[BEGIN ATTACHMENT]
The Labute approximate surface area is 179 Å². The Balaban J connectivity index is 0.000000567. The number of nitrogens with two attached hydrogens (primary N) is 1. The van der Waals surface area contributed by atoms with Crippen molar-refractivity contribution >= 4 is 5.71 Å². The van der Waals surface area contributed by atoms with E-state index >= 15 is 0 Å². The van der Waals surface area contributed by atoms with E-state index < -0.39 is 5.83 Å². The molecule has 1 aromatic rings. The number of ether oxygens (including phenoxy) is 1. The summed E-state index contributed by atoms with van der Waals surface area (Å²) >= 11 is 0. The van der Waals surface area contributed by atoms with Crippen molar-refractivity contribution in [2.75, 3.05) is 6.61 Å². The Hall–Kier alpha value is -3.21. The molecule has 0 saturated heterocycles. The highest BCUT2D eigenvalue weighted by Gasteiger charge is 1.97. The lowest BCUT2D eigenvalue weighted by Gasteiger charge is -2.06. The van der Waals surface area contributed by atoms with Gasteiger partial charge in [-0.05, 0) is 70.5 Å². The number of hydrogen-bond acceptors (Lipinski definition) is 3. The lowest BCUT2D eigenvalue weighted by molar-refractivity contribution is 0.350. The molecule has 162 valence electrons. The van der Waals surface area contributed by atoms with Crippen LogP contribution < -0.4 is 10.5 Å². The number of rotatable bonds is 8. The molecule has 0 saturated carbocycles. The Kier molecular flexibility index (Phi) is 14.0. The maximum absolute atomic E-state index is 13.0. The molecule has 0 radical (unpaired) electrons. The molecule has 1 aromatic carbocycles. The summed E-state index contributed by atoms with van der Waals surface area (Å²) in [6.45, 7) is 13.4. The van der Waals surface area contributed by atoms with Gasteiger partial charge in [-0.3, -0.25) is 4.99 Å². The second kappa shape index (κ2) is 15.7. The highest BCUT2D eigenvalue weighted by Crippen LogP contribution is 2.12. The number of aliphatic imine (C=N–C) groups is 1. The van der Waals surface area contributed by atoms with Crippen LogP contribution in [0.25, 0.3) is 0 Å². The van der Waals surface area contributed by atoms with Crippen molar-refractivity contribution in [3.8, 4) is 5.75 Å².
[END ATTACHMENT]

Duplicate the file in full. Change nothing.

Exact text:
The Labute approximate surface area is 179 Å². The Balaban J connectivity index is 0.000000567. The number of nitrogens with two attached hydrogens (primary N) is 1. The van der Waals surface area contributed by atoms with Crippen molar-refractivity contribution >= 4 is 5.71 Å². The van der Waals surface area contributed by atoms with E-state index >= 15 is 0 Å². The van der Waals surface area contributed by atoms with E-state index < -0.39 is 5.83 Å². The molecule has 1 aromatic rings. The number of ether oxygens (including phenoxy) is 1. The summed E-state index contributed by atoms with van der Waals surface area (Å²) >= 11 is 0. The van der Waals surface area contributed by atoms with Crippen molar-refractivity contribution in [2.75, 3.05) is 6.61 Å². The Hall–Kier alpha value is -3.21. The molecule has 0 saturated heterocycles. The highest BCUT2D eigenvalue weighted by Gasteiger charge is 1.97. The lowest BCUT2D eigenvalue weighted by Gasteiger charge is -2.06. The van der Waals surface area contributed by atoms with Gasteiger partial charge in [-0.05, 0) is 70.5 Å². The number of hydrogen-bond acceptors (Lipinski definition) is 3. The lowest BCUT2D eigenvalue weighted by molar-refractivity contribution is 0.350. The molecule has 162 valence electrons. The van der Waals surface area contributed by atoms with Crippen LogP contribution < -0.4 is 10.5 Å². The number of rotatable bonds is 8. The molecule has 0 saturated carbocycles. The Kier molecular flexibility index (Phi) is 14.0. The maximum absolute atomic E-state index is 13.0. The molecule has 0 radical (unpaired) electrons. The molecule has 1 aromatic carbocycles. The summed E-state index contributed by atoms with van der Waals surface area (Å²) in [6.45, 7) is 13.4. The van der Waals surface area contributed by atoms with Gasteiger partial charge in [-0.3, -0.25) is 4.99 Å². The second kappa shape index (κ2) is 15.7. The highest BCUT2D eigenvalue weighted by Crippen LogP contribution is 2.12. The number of aliphatic imine (C=N–C) groups is 1. The van der Waals surface area contributed by atoms with Crippen LogP contribution in [0.25, 0.3) is 0 Å². The van der Waals surface area contributed by atoms with Crippen molar-refractivity contribution in [3.8, 4) is 5.75 Å².